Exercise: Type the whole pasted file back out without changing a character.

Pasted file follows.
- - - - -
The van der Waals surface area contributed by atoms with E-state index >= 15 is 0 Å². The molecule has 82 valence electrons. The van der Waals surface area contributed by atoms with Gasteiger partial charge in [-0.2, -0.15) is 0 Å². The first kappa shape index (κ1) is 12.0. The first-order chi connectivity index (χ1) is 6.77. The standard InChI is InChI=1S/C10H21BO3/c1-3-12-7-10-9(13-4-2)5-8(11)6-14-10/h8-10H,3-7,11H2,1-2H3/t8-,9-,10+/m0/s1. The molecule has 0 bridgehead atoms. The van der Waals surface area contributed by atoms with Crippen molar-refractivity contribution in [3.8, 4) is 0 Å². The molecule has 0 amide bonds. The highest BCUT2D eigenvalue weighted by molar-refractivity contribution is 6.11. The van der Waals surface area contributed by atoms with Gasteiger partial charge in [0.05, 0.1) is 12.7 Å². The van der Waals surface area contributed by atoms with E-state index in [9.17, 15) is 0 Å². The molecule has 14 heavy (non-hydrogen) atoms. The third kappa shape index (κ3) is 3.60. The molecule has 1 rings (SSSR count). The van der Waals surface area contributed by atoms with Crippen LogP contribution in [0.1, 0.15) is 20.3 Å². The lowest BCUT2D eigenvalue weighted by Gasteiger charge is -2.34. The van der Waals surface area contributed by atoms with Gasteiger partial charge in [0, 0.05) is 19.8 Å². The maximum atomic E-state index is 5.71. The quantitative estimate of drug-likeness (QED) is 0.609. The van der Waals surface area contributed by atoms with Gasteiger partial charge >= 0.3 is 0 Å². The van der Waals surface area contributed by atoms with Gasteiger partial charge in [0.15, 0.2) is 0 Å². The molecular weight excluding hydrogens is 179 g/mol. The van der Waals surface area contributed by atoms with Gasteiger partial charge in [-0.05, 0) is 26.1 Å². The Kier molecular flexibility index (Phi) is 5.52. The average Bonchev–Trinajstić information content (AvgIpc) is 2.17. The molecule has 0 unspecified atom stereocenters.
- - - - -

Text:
The van der Waals surface area contributed by atoms with E-state index >= 15 is 0 Å². The molecule has 82 valence electrons. The van der Waals surface area contributed by atoms with Gasteiger partial charge in [-0.2, -0.15) is 0 Å². The first kappa shape index (κ1) is 12.0. The first-order chi connectivity index (χ1) is 6.77. The standard InChI is InChI=1S/C10H21BO3/c1-3-12-7-10-9(13-4-2)5-8(11)6-14-10/h8-10H,3-7,11H2,1-2H3/t8-,9-,10+/m0/s1. The molecule has 0 bridgehead atoms. The van der Waals surface area contributed by atoms with Crippen molar-refractivity contribution in [3.8, 4) is 0 Å². The molecule has 0 amide bonds. The highest BCUT2D eigenvalue weighted by molar-refractivity contribution is 6.11. The van der Waals surface area contributed by atoms with Gasteiger partial charge in [0.05, 0.1) is 12.7 Å². The van der Waals surface area contributed by atoms with E-state index in [9.17, 15) is 0 Å². The molecule has 14 heavy (non-hydrogen) atoms. The third kappa shape index (κ3) is 3.60. The molecule has 1 rings (SSSR count). The van der Waals surface area contributed by atoms with Crippen LogP contribution in [0.1, 0.15) is 20.3 Å². The lowest BCUT2D eigenvalue weighted by Gasteiger charge is -2.34. The van der Waals surface area contributed by atoms with Gasteiger partial charge in [0, 0.05) is 19.8 Å². The maximum atomic E-state index is 5.71. The quantitative estimate of drug-likeness (QED) is 0.609. The van der Waals surface area contributed by atoms with Gasteiger partial charge >= 0.3 is 0 Å². The van der Waals surface area contributed by atoms with Gasteiger partial charge in [0.15, 0.2) is 0 Å². The molecular weight excluding hydrogens is 179 g/mol. The van der Waals surface area contributed by atoms with Gasteiger partial charge in [-0.05, 0) is 26.1 Å². The Kier molecular flexibility index (Phi) is 5.52. The average Bonchev–Trinajstić information content (AvgIpc) is 2.17. The molecule has 0 unspecified atom stereocenters.